Can Cook: Put cooking skills back on the health agenda
Research from City University London demonstrates benefit of cooking initiatives in promoting healthy lifestyles.
City University London researchers are calling for more government support for initiatives aimed at improving cooking skills across the UK, after a recent study in Liverpool demonstrated the powerful impact cooking skills can have on promoting healthy eating and lifestyles.
Can Cook is a social enterprise operating in the Liverpool area and encompassing a number of activities aimed at improving cooking skills, such as cooking classes aimed at both adults and school pupils, as well as a secondary school competition.
City University London research shows that key health and lifestyle benefits arising from participation in cooking sessions for both children and adults included increases in both vegetable and fruit consumption, better knowledge about healthy eating and cooking techniques and confidence in handling and preparing food, as well as exposure to new food and tastes.
The research follows recent calls from independent government advisors for NHS professionals to promote healthy living to patients more regularly. Professor Martin Caraher, from the Centre for Food Policy at City University London, says that as well as NHS professionals promoting healthy eating, it is essential that consumers have the skills to create healthy food themselves.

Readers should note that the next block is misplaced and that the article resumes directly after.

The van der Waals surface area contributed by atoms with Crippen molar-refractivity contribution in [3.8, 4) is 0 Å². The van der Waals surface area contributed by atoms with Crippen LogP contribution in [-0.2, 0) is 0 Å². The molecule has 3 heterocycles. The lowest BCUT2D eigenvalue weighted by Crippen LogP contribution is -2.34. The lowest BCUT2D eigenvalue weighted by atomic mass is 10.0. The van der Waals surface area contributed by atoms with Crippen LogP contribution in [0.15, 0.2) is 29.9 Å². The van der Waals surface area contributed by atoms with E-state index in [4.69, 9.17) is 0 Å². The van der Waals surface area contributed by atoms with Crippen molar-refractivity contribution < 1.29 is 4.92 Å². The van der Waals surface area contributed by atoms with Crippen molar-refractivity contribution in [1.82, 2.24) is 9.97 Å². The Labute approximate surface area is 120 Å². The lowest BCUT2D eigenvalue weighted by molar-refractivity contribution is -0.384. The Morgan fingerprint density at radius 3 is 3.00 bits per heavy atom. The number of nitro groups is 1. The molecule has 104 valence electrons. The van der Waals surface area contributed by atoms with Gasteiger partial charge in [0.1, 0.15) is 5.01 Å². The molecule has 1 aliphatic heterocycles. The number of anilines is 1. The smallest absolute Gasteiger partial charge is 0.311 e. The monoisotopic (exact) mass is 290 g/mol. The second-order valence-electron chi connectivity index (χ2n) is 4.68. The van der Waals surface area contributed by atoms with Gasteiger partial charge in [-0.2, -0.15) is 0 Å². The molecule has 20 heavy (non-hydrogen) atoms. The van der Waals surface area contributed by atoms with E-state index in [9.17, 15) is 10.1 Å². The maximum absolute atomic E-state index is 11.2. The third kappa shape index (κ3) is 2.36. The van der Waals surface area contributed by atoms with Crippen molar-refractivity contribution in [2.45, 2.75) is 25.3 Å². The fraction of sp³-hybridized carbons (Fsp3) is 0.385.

"David Cameron was recently quoted as saying that he enjoys cooking with his children, but sadly this is not often the case in many family homes. One of the key drivers in the increasing obesity problem is the fact that people are less exposed to situations where they can improve their cooking skills. They have become isolated from food. With cooking classes in schools declining, there is a need for the Government to ensure that cooking skills are still on the agenda.
"Ideally health professionals would be able to refer patients to these types of social initiatives that would help people improve their lifestyles."
The research showed the powerful impact that knowing how to cook can have on eating habits. Amongst participants in the secondary school cooking competition, there was a significant increase in the number of students eating fruit and vegetables, with a 22.9% increase in the percentage of pupils eating vegetables and a 27.5% increase in the numbers of pupils eating vegetables four times a day.
Following the secondary school sessions there was also an 11% increase in the number of students eating frui and a 12% increase in their vegetable intake, while 30% of students said their eating habits had changed since the sessions.
"The range of meals cooked in the home following attendance at a Can Cook session were less fatty and less sugary than prepared previously, and there was less use of microwave and instant meals, suggesting an increased knowledge of healthy eating," says Professor Caraher.
Evaluation of sessions for primary school students demonstrated that 81% of students felt that they had learnt about healthy eating through the session. Adult sessions were also well received with 89% indicating the session had encouraged them to cook and use more fresh ingredients.
Professor Caraher says: "Our message, based on our research, is that health promotion needs to go beyond messages about what healthy eating is and also focus on making sure people have the cooking skills that will allow them to affordably eat well."
Robbie Davison, Director of Can Cook says: "The solution is a simple one. Give children and young people access to good facilities and training and teach them to cook the healthier version of what they know and want to eat and you will get change - this is our method and it works."
A full copy of the report can be found here.